Re: [urn] gbs Name space identifier (Dale R. Worley) Tue, 22 October 2019 02:12 UTC

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From: (Dale R. Worley)
To: Philip R Brenan <>
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Date: Mon, 21 Oct 2019 22:12:20 -0400
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Subject: Re: [urn] gbs Name space identifier
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Philip R Brenan <> writes:
> May I therefore urge that MD5 is an appropriate choice for now and that
> adoption of this particular proposal should not be made dependent on finding
> a perfect digest?

I have no complaint against the use of MD5.  If I commeneted on it, I
expect that the cause was that some part of the text was unclear or

> May I propose that the need to access the content of a URL or URN to fully
> validate the URI is a common feature of all name spaces as evinced by the
> existence of HTTP code 404 and thus should not, in of itself, impede the
> adoption of this particular proposal?

I have no concern about whether the URN can be validated.  But it's
common when a "validation" procedure is given, that it does not require
access to the designated resource itself.  So it is useful to the reader
to note that this procedure involves checking the URN against the

> On Inter-operability, following your suggestion, I have clarified why
> case is often immaterial in anticipated operations on this name space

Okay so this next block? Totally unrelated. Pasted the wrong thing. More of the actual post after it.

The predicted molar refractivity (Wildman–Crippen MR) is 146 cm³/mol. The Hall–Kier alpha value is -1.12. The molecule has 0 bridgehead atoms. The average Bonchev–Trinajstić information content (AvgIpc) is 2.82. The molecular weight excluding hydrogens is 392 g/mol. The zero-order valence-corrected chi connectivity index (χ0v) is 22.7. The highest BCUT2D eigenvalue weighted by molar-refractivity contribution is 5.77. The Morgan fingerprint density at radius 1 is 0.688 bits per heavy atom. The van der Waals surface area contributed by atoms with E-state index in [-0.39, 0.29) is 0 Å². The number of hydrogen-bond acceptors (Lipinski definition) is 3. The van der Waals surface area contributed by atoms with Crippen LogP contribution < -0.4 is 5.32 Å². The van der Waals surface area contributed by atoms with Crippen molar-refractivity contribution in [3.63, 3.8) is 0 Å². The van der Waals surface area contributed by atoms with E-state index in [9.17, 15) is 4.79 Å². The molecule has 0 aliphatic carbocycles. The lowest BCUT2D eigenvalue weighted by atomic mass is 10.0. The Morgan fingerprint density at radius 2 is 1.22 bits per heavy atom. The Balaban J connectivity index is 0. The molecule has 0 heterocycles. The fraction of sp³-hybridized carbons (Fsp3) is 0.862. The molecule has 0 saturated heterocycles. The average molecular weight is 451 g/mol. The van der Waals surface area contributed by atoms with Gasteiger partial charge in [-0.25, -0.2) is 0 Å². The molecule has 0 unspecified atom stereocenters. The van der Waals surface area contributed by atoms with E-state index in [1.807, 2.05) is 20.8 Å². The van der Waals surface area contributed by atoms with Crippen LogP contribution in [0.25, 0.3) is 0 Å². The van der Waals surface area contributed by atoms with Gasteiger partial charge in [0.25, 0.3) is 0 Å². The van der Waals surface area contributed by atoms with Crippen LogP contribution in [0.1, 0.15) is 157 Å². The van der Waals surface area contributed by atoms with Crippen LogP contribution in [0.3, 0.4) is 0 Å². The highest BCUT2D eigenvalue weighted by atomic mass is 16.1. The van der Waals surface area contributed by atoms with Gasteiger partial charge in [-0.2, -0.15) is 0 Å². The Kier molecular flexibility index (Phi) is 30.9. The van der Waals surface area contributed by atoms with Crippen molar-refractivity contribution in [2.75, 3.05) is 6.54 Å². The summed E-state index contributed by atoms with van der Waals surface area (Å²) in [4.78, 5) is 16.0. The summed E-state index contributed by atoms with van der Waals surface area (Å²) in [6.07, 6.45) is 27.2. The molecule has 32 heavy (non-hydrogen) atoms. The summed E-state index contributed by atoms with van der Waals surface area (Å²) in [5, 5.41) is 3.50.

> as follows:
>    For many computations, the case of the letters in the URN is immaterial and
>    can be safely ignored  because only the <B> component is authoritative:
>    although the preferred representation of the <B> component is in lowercase
>    to minimize its visual impact on human readers, the lower case form can
>    easily be recovered from a mixed case form making the <B> component, in
>    effect, insensitive to case.

True ... but you're avoiding looking at the fact that you've *defined*
these URNs to use lower-case MD5.  If that field contains upper-case
letters, the whole URN is invalid.  Of course, if you see what *looks*
like a gbs URN with upper-case letters there, you might convert them to
lower-case to see if you get a valid URN, but that's like a computer
program with typos in it, a human might be able to get useful
information out of it, but you wouldn't want to depend on a computer
doing so.

OTOH, you could *define* that the MD5 portion is case-insensitive.  It's
your choice.